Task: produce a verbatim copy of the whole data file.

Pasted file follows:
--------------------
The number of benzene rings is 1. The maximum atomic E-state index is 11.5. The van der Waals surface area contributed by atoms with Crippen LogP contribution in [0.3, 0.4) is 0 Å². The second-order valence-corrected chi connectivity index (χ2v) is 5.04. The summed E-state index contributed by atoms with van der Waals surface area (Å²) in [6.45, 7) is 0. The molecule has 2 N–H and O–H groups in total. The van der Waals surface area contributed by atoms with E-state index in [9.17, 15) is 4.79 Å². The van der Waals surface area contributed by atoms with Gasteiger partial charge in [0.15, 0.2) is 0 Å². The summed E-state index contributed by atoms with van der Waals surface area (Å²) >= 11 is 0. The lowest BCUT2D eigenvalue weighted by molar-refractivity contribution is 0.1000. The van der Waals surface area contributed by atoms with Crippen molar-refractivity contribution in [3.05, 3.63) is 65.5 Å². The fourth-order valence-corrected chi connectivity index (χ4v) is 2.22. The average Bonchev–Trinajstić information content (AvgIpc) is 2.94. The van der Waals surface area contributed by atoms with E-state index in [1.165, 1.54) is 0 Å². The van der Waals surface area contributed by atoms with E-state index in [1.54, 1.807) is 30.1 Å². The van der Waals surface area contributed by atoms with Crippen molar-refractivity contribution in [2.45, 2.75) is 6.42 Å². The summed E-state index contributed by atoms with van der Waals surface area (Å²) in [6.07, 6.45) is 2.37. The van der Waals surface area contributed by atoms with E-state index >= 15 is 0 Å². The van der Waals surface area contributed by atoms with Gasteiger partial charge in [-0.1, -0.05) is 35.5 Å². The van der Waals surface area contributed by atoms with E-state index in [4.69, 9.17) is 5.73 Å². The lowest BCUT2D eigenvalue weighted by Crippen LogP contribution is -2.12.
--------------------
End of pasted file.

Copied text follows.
The number of benzene rings is 1. The maximum atomic E-state index is 11.5. The van der Waals surface area contributed by atoms with Crippen LogP contribution in [0.3, 0.4) is 0 Å². The second-order valence-corrected chi connectivity index (χ2v) is 5.04. The summed E-state index contributed by atoms with van der Waals surface area (Å²) in [6.45, 7) is 0. The molecule has 2 N–H and O–H groups in total. The van der Waals surface area contributed by atoms with E-state index in [9.17, 15) is 4.79 Å². The van der Waals surface area contributed by atoms with Gasteiger partial charge in [0.15, 0.2) is 0 Å². The summed E-state index contributed by atoms with van der Waals surface area (Å²) >= 11 is 0. The lowest BCUT2D eigenvalue weighted by molar-refractivity contribution is 0.1000. The van der Waals surface area contributed by atoms with Crippen molar-refractivity contribution in [3.05, 3.63) is 65.5 Å². The fourth-order valence-corrected chi connectivity index (χ4v) is 2.22. The average Bonchev–Trinajstić information content (AvgIpc) is 2.94. The van der Waals surface area contributed by atoms with E-state index in [1.165, 1.54) is 0 Å². The van der Waals surface area contributed by atoms with E-state index in [1.54, 1.807) is 30.1 Å². The van der Waals surface area contributed by atoms with Crippen molar-refractivity contribution in [2.45, 2.75) is 6.42 Å². The summed E-state index contributed by atoms with van der Waals surface area (Å²) in [6.07, 6.45) is 2.37. The van der Waals surface area contributed by atoms with E-state index >= 15 is 0 Å². The van der Waals surface area contributed by atoms with Gasteiger partial charge in [-0.1, -0.05) is 35.5 Å². The van der Waals surface area contributed by atoms with E-state index in [4.69, 9.17) is 5.73 Å². The lowest BCUT2D eigenvalue weighted by Crippen LogP contribution is -2.12.